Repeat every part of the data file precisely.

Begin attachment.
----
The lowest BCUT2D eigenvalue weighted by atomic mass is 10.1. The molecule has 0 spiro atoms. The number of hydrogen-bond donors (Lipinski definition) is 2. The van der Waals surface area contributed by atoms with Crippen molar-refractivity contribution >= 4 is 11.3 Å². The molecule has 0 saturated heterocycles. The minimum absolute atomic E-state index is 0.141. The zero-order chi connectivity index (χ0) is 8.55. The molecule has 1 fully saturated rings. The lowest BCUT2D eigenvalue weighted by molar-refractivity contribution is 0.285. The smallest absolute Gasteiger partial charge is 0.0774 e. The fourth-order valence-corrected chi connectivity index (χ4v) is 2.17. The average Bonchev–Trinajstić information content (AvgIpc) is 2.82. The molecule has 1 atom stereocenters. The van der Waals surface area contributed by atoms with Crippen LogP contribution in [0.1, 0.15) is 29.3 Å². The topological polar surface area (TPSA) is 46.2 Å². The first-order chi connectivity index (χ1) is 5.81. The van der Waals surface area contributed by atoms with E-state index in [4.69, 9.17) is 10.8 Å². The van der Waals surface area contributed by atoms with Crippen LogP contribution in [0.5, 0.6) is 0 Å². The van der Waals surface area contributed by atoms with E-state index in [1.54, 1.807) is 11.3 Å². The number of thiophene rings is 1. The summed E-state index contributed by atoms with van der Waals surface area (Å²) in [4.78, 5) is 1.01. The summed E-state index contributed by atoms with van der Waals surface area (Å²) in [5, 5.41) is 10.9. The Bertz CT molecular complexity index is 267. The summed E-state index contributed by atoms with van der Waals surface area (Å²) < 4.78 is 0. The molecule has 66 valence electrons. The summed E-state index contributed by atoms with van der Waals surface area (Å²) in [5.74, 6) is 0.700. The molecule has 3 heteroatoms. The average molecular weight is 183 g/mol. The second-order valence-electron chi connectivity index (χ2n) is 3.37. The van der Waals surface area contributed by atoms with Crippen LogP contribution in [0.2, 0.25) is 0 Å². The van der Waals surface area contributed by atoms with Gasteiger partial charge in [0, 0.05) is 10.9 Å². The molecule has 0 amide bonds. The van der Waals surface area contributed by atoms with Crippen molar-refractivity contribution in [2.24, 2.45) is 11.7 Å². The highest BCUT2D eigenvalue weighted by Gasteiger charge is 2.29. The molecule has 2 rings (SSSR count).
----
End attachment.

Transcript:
The lowest BCUT2D eigenvalue weighted by atomic mass is 10.1. The molecule has 0 spiro atoms. The number of hydrogen-bond donors (Lipinski definition) is 2. The van der Waals surface area contributed by atoms with Crippen molar-refractivity contribution >= 4 is 11.3 Å². The molecule has 0 saturated heterocycles. The minimum absolute atomic E-state index is 0.141. The zero-order chi connectivity index (χ0) is 8.55. The molecule has 1 fully saturated rings. The lowest BCUT2D eigenvalue weighted by molar-refractivity contribution is 0.285. The smallest absolute Gasteiger partial charge is 0.0774 e. The fourth-order valence-corrected chi connectivity index (χ4v) is 2.17. The average Bonchev–Trinajstić information content (AvgIpc) is 2.82. The molecule has 1 atom stereocenters. The van der Waals surface area contributed by atoms with Crippen LogP contribution in [0.1, 0.15) is 29.3 Å². The topological polar surface area (TPSA) is 46.2 Å². The first-order chi connectivity index (χ1) is 5.81. The van der Waals surface area contributed by atoms with E-state index in [4.69, 9.17) is 10.8 Å². The van der Waals surface area contributed by atoms with Crippen LogP contribution in [0.5, 0.6) is 0 Å². The van der Waals surface area contributed by atoms with E-state index in [1.54, 1.807) is 11.3 Å². The number of thiophene rings is 1. The summed E-state index contributed by atoms with van der Waals surface area (Å²) in [4.78, 5) is 1.01. The summed E-state index contributed by atoms with van der Waals surface area (Å²) in [5, 5.41) is 10.9. The Bertz CT molecular complexity index is 267. The summed E-state index contributed by atoms with van der Waals surface area (Å²) < 4.78 is 0. The molecule has 66 valence electrons. The summed E-state index contributed by atoms with van der Waals surface area (Å²) in [5.74, 6) is 0.700. The molecule has 3 heteroatoms. The average molecular weight is 183 g/mol. The second-order valence-electron chi connectivity index (χ2n) is 3.37. The van der Waals surface area contributed by atoms with Crippen LogP contribution in [0.2, 0.25) is 0 Å². The van der Waals surface area contributed by atoms with Gasteiger partial charge in [0, 0.05) is 10.9 Å². The molecule has 0 amide bonds. The van der Waals surface area contributed by atoms with Crippen molar-refractivity contribution in [2.24, 2.45) is 11.7 Å². The highest BCUT2D eigenvalue weighted by Gasteiger charge is 2.29. The molecule has 2 rings (SSSR count).